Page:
On the Purpose of Art in 700 Words or Less

Moving to a new town has triggered something inside of me that makes me question everything I do. In trying to analyze the elements of music—Where does it take place? With whom? In what notation? With what instruments?—I’ve been pulled back to a central question: What is our music for?

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Moving to a new town has triggered something inside of me that makes me question everything I do. In trying to analyze the elements of music—Where does it take place? With whom? In what notation? With what instruments?—I’ve been pulled back to a central question: What is our music for? For that matter, what is our art for? There is a lot of pop-science writing these days focused on the inevitability of music—the human soul’s yearning to make art, to create, to play. However, I’m going to lean away from that and over the next, errrrr, 600 words, attempt to explain what ALL ART is for, really. This is not a holistic survey, but is representative of my own musings of late.

1. The writer Dorthe Nors put together this fantastic piece on Ingmar Bergman and his creative solitude for the Atlantic which articulates the core job of the artist. Bergman, reflecting on his relative isolation living on a rural island off Sweden, noted, “Here, in my solitude, I have the feeling that I contain too much humanity.”—literally too much human being inside of him, too much of the human experience. Nors goes on to give a clear and thoughtful analysis of generating and making work:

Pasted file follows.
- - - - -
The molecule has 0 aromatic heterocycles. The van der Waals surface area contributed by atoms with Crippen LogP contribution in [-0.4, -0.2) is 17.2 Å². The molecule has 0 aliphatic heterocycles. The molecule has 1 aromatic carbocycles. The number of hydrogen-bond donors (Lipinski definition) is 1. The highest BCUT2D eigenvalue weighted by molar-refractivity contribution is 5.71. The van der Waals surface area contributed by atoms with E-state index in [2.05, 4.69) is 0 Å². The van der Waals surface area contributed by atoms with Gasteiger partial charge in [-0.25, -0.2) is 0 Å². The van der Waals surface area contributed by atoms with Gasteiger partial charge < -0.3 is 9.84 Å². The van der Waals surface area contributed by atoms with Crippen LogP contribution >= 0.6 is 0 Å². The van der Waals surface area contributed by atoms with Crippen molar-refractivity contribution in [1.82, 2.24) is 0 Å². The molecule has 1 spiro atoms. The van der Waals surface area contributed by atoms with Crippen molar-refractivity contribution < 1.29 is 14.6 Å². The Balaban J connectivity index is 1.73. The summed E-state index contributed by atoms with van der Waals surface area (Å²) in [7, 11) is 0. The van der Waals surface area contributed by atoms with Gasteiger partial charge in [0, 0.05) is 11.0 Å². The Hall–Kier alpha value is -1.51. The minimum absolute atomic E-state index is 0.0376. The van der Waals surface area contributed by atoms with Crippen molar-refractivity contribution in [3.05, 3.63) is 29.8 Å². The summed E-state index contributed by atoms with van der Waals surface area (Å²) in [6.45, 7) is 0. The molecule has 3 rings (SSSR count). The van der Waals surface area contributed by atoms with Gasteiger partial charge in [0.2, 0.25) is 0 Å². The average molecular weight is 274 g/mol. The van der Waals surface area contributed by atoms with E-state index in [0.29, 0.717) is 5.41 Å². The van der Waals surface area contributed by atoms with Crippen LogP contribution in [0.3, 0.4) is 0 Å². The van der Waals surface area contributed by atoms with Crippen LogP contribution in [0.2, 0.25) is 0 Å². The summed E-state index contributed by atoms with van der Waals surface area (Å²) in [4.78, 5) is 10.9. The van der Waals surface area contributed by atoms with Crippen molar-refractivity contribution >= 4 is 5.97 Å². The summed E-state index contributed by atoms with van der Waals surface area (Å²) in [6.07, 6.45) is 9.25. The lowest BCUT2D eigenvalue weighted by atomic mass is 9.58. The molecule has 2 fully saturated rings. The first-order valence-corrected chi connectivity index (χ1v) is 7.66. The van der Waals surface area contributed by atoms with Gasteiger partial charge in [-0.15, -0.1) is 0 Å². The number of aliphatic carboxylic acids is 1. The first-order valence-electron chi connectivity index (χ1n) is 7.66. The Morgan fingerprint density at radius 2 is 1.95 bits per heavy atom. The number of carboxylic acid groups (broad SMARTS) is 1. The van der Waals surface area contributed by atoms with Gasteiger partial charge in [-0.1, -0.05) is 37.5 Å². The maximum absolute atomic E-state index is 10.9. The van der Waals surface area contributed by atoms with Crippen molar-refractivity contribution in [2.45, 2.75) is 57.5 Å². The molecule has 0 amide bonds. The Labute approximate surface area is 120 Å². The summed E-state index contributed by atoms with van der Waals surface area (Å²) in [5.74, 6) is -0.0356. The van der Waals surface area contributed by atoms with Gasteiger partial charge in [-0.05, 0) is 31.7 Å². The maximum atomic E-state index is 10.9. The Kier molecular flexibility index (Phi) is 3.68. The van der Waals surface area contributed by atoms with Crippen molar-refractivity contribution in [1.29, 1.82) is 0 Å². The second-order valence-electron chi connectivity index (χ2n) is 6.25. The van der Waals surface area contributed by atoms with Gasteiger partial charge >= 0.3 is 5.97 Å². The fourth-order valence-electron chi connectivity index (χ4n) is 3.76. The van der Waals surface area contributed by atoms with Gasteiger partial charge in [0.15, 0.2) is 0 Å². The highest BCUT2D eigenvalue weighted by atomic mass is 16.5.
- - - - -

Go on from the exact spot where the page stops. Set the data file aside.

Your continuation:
Everyone feels this, but artists try to capture the feeling through art, contain it within some permanent form of expression.  And when I read a good text or see a good movie or enjoy a good piece of art—it is the humanity, this poured-out human experience, that I detect.

You should really read the whole article. I’ll wait.

It’s an essential idea: a temporary feeling of humanness articulated and made permanent in an object or composition. This is where the value lies in a system of notation that prizes concrete elements of harmony and rhythm. Works can be performed and re-performed over time. This is why we can share Bach and revisit times long gone. This is our first job.
2. Marcel Duchamp characterized art as a “game played between all people of all periods.” This frees us from the obligation of manifesting a sensibility of greater humanity inside one of our permanent (or less-than-permanent) works. Our humanness becomes a characteristic imprinted on the action, the play, the game of making things. Cage took this to heart in his lecture “Experimental Music” (1957):

What is the purpose of writing music? One is, of course, not dealing with purposes but dealing with sounds. Or the answer must take the form of a paradox: a purposeful purposelessness or a purposeless play. This play, however, is an affirmation of life—not an attempt to bring order out of chaos nor to suggest improvements in creation, but simply a way of waking up to the very life we’re living, which is so excellent once one gets one’s mind and one’s desires out of its way and lets it act of its own accord.